, Volume 120, Issue 2, pp 135-139

Carbon isotope fractionation by Methanobacterium thermoautotrophicum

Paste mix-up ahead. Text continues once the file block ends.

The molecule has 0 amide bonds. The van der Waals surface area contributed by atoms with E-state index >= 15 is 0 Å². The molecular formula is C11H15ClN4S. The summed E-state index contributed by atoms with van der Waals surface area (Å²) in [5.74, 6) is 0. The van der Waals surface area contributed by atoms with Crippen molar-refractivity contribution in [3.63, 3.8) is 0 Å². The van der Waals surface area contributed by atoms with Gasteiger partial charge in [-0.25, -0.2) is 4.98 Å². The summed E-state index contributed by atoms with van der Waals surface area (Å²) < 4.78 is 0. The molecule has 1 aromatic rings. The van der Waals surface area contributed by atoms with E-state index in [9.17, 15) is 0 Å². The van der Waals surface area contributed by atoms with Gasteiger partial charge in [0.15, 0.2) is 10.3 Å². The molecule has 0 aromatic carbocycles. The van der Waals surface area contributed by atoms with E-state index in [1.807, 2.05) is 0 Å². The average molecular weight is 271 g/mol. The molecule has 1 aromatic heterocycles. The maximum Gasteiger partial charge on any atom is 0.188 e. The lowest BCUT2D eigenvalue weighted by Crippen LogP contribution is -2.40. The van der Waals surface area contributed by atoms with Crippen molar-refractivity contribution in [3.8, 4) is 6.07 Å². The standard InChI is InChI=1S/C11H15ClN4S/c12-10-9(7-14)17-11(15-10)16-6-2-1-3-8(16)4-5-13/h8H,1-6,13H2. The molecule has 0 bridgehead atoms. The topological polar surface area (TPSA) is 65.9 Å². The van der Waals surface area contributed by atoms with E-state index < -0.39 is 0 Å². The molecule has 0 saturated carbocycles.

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The fractionation of carbon isotopes by Methanobacterium thermoautotrophicum was studied during growth of the bacterium on H2 plus CO2 as sole carbon and energy sources. A 80% H2/20% CO2 gas mixture was continuously bubbled through the culture. At high gassing rates, in the absence of a “closed system effect”, cells and methane were found to be depleted in 13C relative to CO2 in the gas mixture by 2.4% and 3.4%, respectively. At low gassing rates, when more than 90% of the CO2 was converted to methane, the cells were enriched in 13C by 1.3% and methane was depleted in 13C by 0.5%; residual CO2 was enriched in 13C by 3.4%. The magnitude of isotope fractionation suggests that CO2 rather than bicarbonate is the active species of CO2 mainly utilized in both CO2 assimilation and CO2 reduction to methane. The apparent positive 13C-discrimination in cell carbon synthesis, which was observed at low gassing rates, indicates that most of the CO2 assimilated into cell material is not incorporated via reactions involved in CO2 reduction to methane.